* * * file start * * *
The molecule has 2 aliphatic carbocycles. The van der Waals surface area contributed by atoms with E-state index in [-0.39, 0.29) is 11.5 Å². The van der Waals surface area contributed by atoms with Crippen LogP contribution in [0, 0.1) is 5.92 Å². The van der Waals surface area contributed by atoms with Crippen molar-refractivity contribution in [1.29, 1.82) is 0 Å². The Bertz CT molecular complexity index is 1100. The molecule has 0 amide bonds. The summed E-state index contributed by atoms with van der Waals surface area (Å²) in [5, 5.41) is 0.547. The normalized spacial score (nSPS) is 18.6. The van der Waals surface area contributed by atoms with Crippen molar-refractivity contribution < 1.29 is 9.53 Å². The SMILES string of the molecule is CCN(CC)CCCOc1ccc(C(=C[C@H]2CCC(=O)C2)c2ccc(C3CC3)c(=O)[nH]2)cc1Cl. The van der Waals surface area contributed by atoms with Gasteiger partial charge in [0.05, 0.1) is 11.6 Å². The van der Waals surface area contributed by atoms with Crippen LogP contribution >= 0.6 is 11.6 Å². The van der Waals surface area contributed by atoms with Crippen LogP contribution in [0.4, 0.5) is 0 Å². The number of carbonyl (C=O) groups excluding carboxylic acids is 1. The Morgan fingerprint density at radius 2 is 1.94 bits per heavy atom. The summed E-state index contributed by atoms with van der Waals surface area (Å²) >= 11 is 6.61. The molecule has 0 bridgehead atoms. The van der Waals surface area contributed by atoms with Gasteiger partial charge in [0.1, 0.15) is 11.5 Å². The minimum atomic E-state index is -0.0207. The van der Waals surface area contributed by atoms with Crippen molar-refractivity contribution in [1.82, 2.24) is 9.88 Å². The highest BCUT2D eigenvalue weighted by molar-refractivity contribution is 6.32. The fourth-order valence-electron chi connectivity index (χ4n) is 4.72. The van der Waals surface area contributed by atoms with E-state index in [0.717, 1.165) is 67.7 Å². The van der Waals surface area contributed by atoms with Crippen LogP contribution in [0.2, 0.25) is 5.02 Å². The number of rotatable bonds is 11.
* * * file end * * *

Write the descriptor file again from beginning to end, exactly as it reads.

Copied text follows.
The molecule has 2 aliphatic carbocycles. The van der Waals surface area contributed by atoms with E-state index in [-0.39, 0.29) is 11.5 Å². The van der Waals surface area contributed by atoms with Crippen LogP contribution in [0, 0.1) is 5.92 Å². The van der Waals surface area contributed by atoms with Crippen molar-refractivity contribution in [1.29, 1.82) is 0 Å². The Bertz CT molecular complexity index is 1100. The molecule has 0 amide bonds. The summed E-state index contributed by atoms with van der Waals surface area (Å²) in [5, 5.41) is 0.547. The normalized spacial score (nSPS) is 18.6. The van der Waals surface area contributed by atoms with Crippen molar-refractivity contribution < 1.29 is 9.53 Å². The SMILES string of the molecule is CCN(CC)CCCOc1ccc(C(=C[C@H]2CCC(=O)C2)c2ccc(C3CC3)c(=O)[nH]2)cc1Cl. The van der Waals surface area contributed by atoms with Gasteiger partial charge in [0.05, 0.1) is 11.6 Å². The van der Waals surface area contributed by atoms with Crippen LogP contribution >= 0.6 is 11.6 Å². The van der Waals surface area contributed by atoms with Crippen LogP contribution in [0.4, 0.5) is 0 Å². The number of carbonyl (C=O) groups excluding carboxylic acids is 1. The Morgan fingerprint density at radius 2 is 1.94 bits per heavy atom. The summed E-state index contributed by atoms with van der Waals surface area (Å²) >= 11 is 6.61. The molecule has 0 bridgehead atoms. The van der Waals surface area contributed by atoms with Gasteiger partial charge in [0.1, 0.15) is 11.5 Å². The minimum atomic E-state index is -0.0207. The van der Waals surface area contributed by atoms with Crippen molar-refractivity contribution in [1.82, 2.24) is 9.88 Å². The highest BCUT2D eigenvalue weighted by molar-refractivity contribution is 6.32. The fourth-order valence-electron chi connectivity index (χ4n) is 4.72. The van der Waals surface area contributed by atoms with E-state index in [0.717, 1.165) is 67.7 Å². The van der Waals surface area contributed by atoms with Crippen LogP contribution in [0.2, 0.25) is 5.02 Å². The number of rotatable bonds is 11.